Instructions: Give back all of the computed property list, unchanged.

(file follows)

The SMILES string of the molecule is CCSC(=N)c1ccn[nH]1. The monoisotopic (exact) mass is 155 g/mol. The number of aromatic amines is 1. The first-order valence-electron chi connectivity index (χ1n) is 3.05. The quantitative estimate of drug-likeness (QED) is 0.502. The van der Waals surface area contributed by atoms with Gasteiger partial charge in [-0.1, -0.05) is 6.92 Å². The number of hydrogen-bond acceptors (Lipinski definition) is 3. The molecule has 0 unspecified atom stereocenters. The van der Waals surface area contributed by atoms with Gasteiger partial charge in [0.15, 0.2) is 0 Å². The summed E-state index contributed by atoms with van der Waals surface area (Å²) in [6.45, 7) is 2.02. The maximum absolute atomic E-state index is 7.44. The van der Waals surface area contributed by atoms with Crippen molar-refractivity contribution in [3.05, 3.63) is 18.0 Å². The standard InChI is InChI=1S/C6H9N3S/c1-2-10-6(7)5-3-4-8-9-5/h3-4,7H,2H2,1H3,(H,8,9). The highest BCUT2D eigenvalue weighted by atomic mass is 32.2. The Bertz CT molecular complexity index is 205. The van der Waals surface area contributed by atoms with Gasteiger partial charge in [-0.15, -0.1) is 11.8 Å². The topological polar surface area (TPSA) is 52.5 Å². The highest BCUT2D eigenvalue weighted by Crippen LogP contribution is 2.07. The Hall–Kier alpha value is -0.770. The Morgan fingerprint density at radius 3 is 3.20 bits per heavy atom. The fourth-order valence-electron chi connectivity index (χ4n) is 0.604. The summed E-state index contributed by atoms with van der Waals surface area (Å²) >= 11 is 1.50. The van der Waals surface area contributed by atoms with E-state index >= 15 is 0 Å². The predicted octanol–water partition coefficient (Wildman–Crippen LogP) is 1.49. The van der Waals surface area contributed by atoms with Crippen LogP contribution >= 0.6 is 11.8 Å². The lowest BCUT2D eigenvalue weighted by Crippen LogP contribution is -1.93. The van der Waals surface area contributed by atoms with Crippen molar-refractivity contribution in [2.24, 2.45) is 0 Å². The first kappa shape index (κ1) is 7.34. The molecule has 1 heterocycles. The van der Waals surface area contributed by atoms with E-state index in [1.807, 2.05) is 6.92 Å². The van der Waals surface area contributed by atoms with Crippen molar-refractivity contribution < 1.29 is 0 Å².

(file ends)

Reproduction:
The SMILES string of the molecule is CCSC(=N)c1ccn[nH]1. The monoisotopic (exact) mass is 155 g/mol. The number of aromatic amines is 1. The first-order valence-electron chi connectivity index (χ1n) is 3.05. The quantitative estimate of drug-likeness (QED) is 0.502. The van der Waals surface area contributed by atoms with Gasteiger partial charge in [-0.1, -0.05) is 6.92 Å². The number of hydrogen-bond acceptors (Lipinski definition) is 3. The molecule has 0 unspecified atom stereocenters. The van der Waals surface area contributed by atoms with Gasteiger partial charge in [0.15, 0.2) is 0 Å². The summed E-state index contributed by atoms with van der Waals surface area (Å²) in [6.45, 7) is 2.02. The maximum absolute atomic E-state index is 7.44. The van der Waals surface area contributed by atoms with Crippen molar-refractivity contribution in [3.05, 3.63) is 18.0 Å². The standard InChI is InChI=1S/C6H9N3S/c1-2-10-6(7)5-3-4-8-9-5/h3-4,7H,2H2,1H3,(H,8,9). The highest BCUT2D eigenvalue weighted by atomic mass is 32.2. The Bertz CT molecular complexity index is 205. The van der Waals surface area contributed by atoms with Gasteiger partial charge in [-0.15, -0.1) is 11.8 Å². The topological polar surface area (TPSA) is 52.5 Å². The highest BCUT2D eigenvalue weighted by Crippen LogP contribution is 2.07. The Hall–Kier alpha value is -0.770. The Morgan fingerprint density at radius 3 is 3.20 bits per heavy atom. The fourth-order valence-electron chi connectivity index (χ4n) is 0.604. The summed E-state index contributed by atoms with van der Waals surface area (Å²) >= 11 is 1.50. The van der Waals surface area contributed by atoms with E-state index >= 15 is 0 Å². The predicted octanol–water partition coefficient (Wildman–Crippen LogP) is 1.49. The van der Waals surface area contributed by atoms with Crippen LogP contribution >= 0.6 is 11.8 Å². The lowest BCUT2D eigenvalue weighted by Crippen LogP contribution is -1.93. The van der Waals surface area contributed by atoms with Crippen molar-refractivity contribution in [2.24, 2.45) is 0 Å². The first kappa shape index (κ1) is 7.34. The molecule has 1 heterocycles. The van der Waals surface area contributed by atoms with E-state index in [1.807, 2.05) is 6.92 Å². The van der Waals surface area contributed by atoms with Crippen molar-refractivity contribution < 1.29 is 0 Å².